Gene Transcription: Not Always Dictated by Histone Modifications!
The proper regulation of gene expression is of fundamental importance in the maintenance of normal growth and development. Misregulation of genes can lead to such outcomes as cancer, diabetes and neurodegenerative disease. A key step in gene regulation occurs during the transcription of the chromosomal DNA into messenger RNA by the enzyme, RNA polymerase II.
Histones are small, positively charged proteins that package genomic DNA into arrays of bead-like particles termed nucleosomes, the principal components of chromatin. Increasing evidence suggests that nucleosomal histones play an active role in regulating transcription, and that this is derived in part from reversible chemical (“covalent”) modifications that take place on their amino acids. These histone modifications create novel surfaces on nucleosomes that can serve as docking sites for other proteins that control a gene’s expression state. In the study by Zhang et al, PLoS Genetics April 2014, the authors show that contrary to the general case, covalent modifications typically associated with transcription are minimally used by genes embedded in a specialized, condensed chromatin structure termed heterochromatin in the model organism baker’s yeast (Saccharomyces cerevisiae). Modifications negligibly utilized include H3K4 trimethylation, H3K36 trimethylation and H3K79 dimethylation, marks commonly linked to transcription initiation and elongation. Heterochromatic gene activation was also observed to occur with minimal H3 and H4 lysine acetylation, a covalent modification long correlated with gene expression, and without replacement of H2A with the transcription-linked variant H2A.Z.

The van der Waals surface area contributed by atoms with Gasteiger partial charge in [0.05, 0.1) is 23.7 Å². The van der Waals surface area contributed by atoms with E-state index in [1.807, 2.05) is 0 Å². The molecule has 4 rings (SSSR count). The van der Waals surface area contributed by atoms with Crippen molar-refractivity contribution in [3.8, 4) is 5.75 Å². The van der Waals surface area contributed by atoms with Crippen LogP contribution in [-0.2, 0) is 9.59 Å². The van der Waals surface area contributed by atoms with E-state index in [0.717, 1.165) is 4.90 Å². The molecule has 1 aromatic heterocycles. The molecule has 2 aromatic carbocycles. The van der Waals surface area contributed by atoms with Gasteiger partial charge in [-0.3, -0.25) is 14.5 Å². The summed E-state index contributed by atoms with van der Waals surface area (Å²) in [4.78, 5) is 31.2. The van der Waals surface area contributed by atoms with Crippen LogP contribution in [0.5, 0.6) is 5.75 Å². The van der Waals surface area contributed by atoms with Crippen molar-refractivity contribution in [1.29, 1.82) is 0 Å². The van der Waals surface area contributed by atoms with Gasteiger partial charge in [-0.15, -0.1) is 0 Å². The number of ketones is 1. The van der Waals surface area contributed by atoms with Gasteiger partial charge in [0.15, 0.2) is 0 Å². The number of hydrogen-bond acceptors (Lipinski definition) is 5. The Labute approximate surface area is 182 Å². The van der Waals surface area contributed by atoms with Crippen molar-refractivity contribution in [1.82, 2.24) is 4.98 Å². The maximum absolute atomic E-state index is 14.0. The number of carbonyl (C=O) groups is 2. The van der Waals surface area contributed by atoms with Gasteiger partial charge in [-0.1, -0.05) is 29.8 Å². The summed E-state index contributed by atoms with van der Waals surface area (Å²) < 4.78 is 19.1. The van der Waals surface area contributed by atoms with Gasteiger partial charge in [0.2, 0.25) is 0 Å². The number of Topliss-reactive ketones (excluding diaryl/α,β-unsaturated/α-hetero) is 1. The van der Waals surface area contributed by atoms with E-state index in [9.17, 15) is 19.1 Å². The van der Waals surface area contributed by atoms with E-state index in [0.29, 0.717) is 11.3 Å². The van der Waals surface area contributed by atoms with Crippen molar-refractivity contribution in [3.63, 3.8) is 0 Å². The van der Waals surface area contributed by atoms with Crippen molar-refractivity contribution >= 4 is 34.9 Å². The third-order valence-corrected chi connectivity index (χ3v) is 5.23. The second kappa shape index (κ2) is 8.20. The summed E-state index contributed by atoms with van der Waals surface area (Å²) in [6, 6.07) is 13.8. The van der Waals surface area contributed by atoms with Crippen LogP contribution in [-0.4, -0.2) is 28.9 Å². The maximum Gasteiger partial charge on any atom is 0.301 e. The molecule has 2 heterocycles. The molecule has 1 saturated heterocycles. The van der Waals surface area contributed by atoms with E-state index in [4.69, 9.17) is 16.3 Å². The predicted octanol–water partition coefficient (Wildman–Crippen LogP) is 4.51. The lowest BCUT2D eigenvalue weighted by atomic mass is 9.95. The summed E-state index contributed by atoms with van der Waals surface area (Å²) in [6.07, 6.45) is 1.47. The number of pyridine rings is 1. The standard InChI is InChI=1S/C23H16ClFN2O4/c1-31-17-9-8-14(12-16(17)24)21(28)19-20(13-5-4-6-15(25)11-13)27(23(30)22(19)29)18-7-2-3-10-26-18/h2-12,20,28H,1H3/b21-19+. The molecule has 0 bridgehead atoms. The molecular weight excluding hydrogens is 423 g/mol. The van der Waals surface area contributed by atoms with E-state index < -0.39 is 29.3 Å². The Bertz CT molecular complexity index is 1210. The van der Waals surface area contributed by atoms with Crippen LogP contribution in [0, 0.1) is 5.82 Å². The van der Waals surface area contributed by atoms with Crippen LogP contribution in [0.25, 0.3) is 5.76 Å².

The observations of the Gross laboratory are significant, for they suggest that gene transcription can occur in a living cell in the virtual absence of covalent modification of the chromatin template.
Zhang H, Gao L, Anandhakumar J, & Gross DS (2014). Uncoupling transcription from covalent histone modification. PLoS genetics, 10 (4) PMID: 24722509